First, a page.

But what happens if a contestant crosses certain lines? For example, would blackface ever be approved?
“Blackface, now that is a very flammable subject. The Icelandic Drag Competition does not in any way support the idea of it. But still, every single thing that’s done in it has a purpose. If a performer is considered to be on the verge of doing a blackface, or something equivalent to that or something that could be interpreted that way, then the act would have to be examined. Because of how provocative drag is there probably would be a point to it and that point should be taken into consideration. Personally I find it hard to believe that a contestant would intentionally want to humiliate a minority. Saying that I still want to make it abundantly clear that I’m totally against blackface.”
But otherwise the contestants get artistic freedom and are trusted for sensible decision-making?
“Yes, we give our contestants artistic freedom, but still it’s censored. We go through the performances beforehand, but if someone decides the last-minute to add something to their act it’s hard to stop them on stage. That’s something that has to be dealt with afterwards. The judges have a list of instructions, so if a contestant crosses some serious lines, they lose points, which obviously decreases the odds of winning.”
Again Georg reminds us that drag is meant to provoke. “Lines will be crossed” is a sentence that usually opens a dragshow,” he points out. “So when buying a ticket for a drag show you must always be prepared to be shocked. The competition is no exception and the contestants have a certain freedom that comes with it being a closed event.”
Before the Icelandic drag scene used to be vibrant, but it somehow dropped off. What happened?
“If it wasn’t for the Icelandic Drag Competition the drag scene wouldn’t exist in Iceland,” Georg answers. “It’s as simple as that. But then again, one can speculate what would happen if the competition vanished. Maybe the drag scene would change, grow or shrink, be altered in some way. Or just disappear. Though I personally think that there will always be drag because people like to pretend that they’re someone else. They like to do something out of the ordinary.”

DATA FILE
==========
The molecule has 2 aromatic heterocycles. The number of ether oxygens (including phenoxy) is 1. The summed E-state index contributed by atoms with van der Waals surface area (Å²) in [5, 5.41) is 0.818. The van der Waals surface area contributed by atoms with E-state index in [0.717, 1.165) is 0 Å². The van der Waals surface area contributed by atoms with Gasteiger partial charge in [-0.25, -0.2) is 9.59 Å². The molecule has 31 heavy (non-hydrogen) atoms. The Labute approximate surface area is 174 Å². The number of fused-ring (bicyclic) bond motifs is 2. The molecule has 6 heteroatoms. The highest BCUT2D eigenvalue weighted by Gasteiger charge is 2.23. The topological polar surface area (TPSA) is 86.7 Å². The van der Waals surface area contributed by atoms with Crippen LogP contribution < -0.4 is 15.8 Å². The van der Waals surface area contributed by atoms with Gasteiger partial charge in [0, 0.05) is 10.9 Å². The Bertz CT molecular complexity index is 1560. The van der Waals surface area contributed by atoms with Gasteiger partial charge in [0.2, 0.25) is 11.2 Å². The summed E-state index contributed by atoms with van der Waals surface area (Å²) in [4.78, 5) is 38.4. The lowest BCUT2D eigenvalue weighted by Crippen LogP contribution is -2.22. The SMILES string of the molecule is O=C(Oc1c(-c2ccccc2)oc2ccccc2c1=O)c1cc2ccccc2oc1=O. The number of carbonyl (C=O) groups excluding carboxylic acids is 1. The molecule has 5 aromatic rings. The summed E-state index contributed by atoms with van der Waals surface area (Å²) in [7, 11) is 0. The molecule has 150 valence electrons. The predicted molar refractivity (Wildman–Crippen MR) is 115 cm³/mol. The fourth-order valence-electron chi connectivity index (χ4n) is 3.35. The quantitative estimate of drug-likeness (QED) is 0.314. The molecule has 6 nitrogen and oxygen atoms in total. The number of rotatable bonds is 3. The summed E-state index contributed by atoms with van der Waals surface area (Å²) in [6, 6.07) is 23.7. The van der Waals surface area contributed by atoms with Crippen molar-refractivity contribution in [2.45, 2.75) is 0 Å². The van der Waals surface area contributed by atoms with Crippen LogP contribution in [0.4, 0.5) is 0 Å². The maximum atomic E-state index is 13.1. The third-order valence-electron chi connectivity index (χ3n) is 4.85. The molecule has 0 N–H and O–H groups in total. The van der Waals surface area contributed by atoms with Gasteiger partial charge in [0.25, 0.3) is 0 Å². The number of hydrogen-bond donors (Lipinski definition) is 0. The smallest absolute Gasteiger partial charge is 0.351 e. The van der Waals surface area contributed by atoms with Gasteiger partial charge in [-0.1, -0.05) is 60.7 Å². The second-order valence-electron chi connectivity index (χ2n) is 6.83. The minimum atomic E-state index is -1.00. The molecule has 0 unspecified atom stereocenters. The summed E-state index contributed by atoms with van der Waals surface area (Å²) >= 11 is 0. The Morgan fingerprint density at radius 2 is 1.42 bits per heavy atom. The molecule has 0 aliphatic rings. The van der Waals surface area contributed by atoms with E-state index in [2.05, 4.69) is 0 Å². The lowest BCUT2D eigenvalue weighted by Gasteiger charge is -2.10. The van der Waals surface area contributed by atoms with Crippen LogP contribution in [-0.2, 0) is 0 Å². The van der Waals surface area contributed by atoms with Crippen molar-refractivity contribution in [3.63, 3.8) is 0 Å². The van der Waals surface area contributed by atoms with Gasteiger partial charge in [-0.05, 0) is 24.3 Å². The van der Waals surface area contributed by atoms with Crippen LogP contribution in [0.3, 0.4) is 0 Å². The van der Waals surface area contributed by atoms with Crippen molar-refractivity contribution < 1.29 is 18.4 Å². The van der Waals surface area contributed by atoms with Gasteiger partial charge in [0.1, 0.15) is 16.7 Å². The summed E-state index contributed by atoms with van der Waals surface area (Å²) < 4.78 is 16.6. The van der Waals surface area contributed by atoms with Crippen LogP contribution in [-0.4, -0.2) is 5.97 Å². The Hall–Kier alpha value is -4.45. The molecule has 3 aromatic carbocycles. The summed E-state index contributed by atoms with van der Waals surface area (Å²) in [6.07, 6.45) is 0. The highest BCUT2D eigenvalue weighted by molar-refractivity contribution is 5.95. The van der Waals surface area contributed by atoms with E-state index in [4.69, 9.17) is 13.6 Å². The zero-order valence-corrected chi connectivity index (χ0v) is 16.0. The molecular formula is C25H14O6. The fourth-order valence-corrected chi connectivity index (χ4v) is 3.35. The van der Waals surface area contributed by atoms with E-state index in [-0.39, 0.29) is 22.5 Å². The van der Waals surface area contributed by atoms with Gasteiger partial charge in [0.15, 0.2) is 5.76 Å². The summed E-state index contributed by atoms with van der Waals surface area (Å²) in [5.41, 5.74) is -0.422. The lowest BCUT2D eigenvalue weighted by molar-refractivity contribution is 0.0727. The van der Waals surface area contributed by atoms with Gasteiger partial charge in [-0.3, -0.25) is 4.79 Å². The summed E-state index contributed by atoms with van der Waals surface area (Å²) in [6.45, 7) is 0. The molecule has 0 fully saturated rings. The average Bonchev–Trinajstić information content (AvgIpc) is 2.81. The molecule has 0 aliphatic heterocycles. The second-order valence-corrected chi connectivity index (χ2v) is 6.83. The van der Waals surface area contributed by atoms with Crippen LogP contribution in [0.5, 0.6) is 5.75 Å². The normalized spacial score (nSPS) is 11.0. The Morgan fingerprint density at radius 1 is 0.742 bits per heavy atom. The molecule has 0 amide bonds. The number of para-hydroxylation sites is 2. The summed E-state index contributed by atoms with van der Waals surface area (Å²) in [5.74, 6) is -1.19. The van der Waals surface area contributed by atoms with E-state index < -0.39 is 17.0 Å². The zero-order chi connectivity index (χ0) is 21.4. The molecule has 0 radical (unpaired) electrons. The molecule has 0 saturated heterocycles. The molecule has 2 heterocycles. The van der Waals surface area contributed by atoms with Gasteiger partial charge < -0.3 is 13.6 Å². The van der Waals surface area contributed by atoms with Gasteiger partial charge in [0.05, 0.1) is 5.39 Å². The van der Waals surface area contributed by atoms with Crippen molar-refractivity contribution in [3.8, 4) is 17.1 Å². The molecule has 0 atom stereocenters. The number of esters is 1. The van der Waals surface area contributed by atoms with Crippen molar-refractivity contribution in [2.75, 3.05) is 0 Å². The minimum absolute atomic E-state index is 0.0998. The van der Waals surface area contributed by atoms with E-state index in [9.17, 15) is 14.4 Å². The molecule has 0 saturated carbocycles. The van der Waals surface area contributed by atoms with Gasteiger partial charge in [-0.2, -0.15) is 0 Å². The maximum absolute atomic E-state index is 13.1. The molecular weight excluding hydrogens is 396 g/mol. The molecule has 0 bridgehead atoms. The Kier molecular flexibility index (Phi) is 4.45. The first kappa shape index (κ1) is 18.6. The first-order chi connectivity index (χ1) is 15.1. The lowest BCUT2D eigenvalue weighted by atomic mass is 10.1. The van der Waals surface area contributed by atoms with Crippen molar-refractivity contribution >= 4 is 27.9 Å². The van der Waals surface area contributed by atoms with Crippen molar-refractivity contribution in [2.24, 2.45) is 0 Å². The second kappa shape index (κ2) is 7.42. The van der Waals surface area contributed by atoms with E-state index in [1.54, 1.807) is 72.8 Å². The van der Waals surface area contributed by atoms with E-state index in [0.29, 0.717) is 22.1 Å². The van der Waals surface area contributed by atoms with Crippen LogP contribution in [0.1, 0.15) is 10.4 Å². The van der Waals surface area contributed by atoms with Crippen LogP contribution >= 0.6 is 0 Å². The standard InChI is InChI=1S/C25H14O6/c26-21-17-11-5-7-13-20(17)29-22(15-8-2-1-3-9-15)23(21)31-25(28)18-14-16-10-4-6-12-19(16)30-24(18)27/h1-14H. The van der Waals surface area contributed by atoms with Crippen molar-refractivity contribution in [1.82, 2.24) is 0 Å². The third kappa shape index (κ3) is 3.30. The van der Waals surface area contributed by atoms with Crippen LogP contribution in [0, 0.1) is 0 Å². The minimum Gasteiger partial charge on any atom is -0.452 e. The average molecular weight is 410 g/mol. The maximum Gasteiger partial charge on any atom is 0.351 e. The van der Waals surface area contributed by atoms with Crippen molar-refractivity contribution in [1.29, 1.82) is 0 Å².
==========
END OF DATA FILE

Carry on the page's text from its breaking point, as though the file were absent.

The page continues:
“…drag is a form of art. But also a fighting tool.”
“But to answer the question, then part of the reason might be because of how queer people are blending in with the rest of society. It’s of course great how accepted we are now, but as a result we’re becoming invisible. Seizing to exist as a sub-culture. Which is sad because we’re loosing our cultural heritage and sad because a part of the queer community is criticizing those who want to pay respect to that heritage by making it visible. For those reasons I think it’s important that we don’t lose drag from our scene. Because drag is a way to show that we’re not afraid to stick out from the norm.”
Going back to the Icelandic Drag Competition, what do you think of this year’s contestants?
“It’s a diverse group. The performances are very different. We have four kings and four queens fighting for the two titles. We also have a great presenter, Bjarni the Magician. It will be very exciting to see him in this field.”
“I’m also glad that the competition is finally back in Gamla Bíó, the old Icelandic Opera building, which is great news. It’s not too big and you can bring your glass of wine into the arena! So we’re happy to bring the fun back into the show. It’s greatly planned but will be spontant as well. And since we’re in a smaller house, we don’t have endless tickets. So book early!”
We can’t let Georg off the hook without asking what it takes to become a good drag queen or king?
“Self confidence. Whether you have it in daily life or you gain it in drag, in the end it’s the most important thing.”
Top photo (contestants from left): Handsome Dave, Loa Chlapp and Festus Ford.